One is keeping information that they're not required to keep. The consequence of that is tremendous cost, when in response to either regulatory investigation or litigation they are required to retrieve and search that information and review it for production. They find they have needlessly multiplied their burden by keeping information that has no business use and wasn't governed by some legal preservation requirement.

No. 2, is not having thoroughly thought out and implemented information management policies and practices. You would be amazed at the big companies with vast sprawling corporate networks generating gigantic amounts of information -- a lot of it very sensitive -- that have not made much headway into implementing policies and practices, so they can have some measure of control and can explain why they have certain information and not other information.

No. 3, is they are not in touch with the de facto information policies -- what actually happens at the company. A lot of what happens is driven by IT people. So, for example, somebody in IT decides that because of storage capacity issues, they are going to purge e-mail on active servers every 90 days. Then a litigation happens, or there is an investigation, and either no one was aware of the purge or thought to communicate with IT that they need to perhaps to suspend the purge.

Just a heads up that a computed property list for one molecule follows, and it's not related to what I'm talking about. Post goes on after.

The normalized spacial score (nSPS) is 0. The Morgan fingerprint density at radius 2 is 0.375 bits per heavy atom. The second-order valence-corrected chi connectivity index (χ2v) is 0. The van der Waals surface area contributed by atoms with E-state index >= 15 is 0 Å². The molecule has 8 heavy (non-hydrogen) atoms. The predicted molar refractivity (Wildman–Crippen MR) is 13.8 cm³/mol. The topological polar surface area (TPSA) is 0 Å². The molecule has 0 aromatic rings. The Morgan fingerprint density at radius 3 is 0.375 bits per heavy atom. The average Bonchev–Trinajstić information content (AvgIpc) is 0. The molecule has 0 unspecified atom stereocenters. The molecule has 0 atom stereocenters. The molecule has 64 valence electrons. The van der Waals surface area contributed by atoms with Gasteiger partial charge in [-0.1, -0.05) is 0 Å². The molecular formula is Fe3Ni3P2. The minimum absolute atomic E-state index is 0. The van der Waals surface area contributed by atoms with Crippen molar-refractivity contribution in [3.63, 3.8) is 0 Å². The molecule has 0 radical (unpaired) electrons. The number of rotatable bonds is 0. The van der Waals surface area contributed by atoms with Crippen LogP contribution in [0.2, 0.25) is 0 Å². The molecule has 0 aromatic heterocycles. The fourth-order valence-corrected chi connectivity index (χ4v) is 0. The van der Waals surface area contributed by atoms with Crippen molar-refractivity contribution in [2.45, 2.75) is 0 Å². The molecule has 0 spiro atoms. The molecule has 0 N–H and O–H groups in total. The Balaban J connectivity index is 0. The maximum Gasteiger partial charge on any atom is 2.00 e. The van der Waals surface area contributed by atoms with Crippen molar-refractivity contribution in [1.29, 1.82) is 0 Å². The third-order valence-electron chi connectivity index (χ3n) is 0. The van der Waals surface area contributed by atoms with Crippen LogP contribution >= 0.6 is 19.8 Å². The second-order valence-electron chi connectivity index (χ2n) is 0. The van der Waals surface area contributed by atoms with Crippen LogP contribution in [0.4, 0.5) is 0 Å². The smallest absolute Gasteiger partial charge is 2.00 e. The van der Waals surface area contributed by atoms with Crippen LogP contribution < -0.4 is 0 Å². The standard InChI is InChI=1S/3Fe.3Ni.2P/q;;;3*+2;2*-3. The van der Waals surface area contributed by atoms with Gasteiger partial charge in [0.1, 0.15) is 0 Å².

This gets to the heart of our audience. So CIOs need to be brought into the loop?
Absolutely, the interface between CIOs and lawyers is the story. In all these cases where companies have been punished for losing electronic information, 99% of the time it can be attributed to some kind of communications failure between lawyers and IT people. Not bringing IT into the loop on legal issues is a common and serious mistake. Morgan Stanley is probably the most prominent example. A few years back, there was a case, Keir v. UnumProvident Corp., a big insurance company. The decision gives a fascinating inside look at what happened in terms of the miscommunication between the outside lawyers and the in-house lawyers down to the inside tech people at the company and their vendor, IBM, which handled their backup systems. What makes VoIP messages such a potential nightmare is that to produce voicemail that has been sent and saved digitally, you have to listen to it real time and transcribe it.
That's right, and the burden involved in that may result in not having to produce it. But it might not, and when you're dealing with regulators, they are less sympathetic to the burden argument.

Now you don't have to create records that wouldn't otherwise exist. If it is not your normal practice to record those oral communications, you're not required to go out and record them and create records just because you have some preservation duty. It doesn't mean I now have to walk around with a tape recorder and anytime I say something to someone that is relevant to a litigation or investigation I now have to tape record it.

This question and answer interview originally appeared on